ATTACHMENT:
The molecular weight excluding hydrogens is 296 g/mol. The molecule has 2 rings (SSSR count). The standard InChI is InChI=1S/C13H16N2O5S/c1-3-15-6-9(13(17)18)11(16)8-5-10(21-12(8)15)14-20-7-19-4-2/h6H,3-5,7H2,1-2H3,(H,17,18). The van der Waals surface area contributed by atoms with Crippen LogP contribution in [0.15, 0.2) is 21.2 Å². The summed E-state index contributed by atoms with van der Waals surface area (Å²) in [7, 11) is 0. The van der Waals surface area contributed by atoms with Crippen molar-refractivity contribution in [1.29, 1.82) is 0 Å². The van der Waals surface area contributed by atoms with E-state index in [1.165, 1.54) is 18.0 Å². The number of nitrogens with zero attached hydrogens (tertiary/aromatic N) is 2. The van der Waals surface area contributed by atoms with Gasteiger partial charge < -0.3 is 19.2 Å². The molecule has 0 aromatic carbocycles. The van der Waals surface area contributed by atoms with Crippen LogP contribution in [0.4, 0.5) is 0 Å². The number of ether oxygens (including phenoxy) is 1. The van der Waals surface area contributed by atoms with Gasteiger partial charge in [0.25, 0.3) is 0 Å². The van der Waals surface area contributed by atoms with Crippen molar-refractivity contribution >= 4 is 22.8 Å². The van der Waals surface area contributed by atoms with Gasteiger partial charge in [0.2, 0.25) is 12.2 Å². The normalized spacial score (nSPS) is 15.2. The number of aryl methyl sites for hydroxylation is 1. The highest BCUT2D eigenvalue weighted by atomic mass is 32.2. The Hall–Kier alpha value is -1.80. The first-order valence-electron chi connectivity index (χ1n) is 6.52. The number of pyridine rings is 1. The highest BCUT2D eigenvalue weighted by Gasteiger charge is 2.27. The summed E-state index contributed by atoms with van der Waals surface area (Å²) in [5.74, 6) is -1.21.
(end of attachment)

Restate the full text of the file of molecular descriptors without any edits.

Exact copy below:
The molecular weight excluding hydrogens is 296 g/mol. The molecule has 2 rings (SSSR count). The standard InChI is InChI=1S/C13H16N2O5S/c1-3-15-6-9(13(17)18)11(16)8-5-10(21-12(8)15)14-20-7-19-4-2/h6H,3-5,7H2,1-2H3,(H,17,18). The van der Waals surface area contributed by atoms with Crippen LogP contribution in [0.15, 0.2) is 21.2 Å². The summed E-state index contributed by atoms with van der Waals surface area (Å²) in [7, 11) is 0. The van der Waals surface area contributed by atoms with Crippen molar-refractivity contribution in [1.29, 1.82) is 0 Å². The van der Waals surface area contributed by atoms with E-state index in [1.165, 1.54) is 18.0 Å². The number of nitrogens with zero attached hydrogens (tertiary/aromatic N) is 2. The van der Waals surface area contributed by atoms with Gasteiger partial charge < -0.3 is 19.2 Å². The molecule has 0 aromatic carbocycles. The van der Waals surface area contributed by atoms with Crippen LogP contribution in [0.4, 0.5) is 0 Å². The number of ether oxygens (including phenoxy) is 1. The van der Waals surface area contributed by atoms with Gasteiger partial charge in [0.25, 0.3) is 0 Å². The van der Waals surface area contributed by atoms with Crippen molar-refractivity contribution >= 4 is 22.8 Å². The van der Waals surface area contributed by atoms with Gasteiger partial charge in [0.2, 0.25) is 12.2 Å². The normalized spacial score (nSPS) is 15.2. The number of aryl methyl sites for hydroxylation is 1. The highest BCUT2D eigenvalue weighted by atomic mass is 32.2. The Hall–Kier alpha value is -1.80. The first-order valence-electron chi connectivity index (χ1n) is 6.52. The number of pyridine rings is 1. The highest BCUT2D eigenvalue weighted by Gasteiger charge is 2.27. The summed E-state index contributed by atoms with van der Waals surface area (Å²) in [5.74, 6) is -1.21.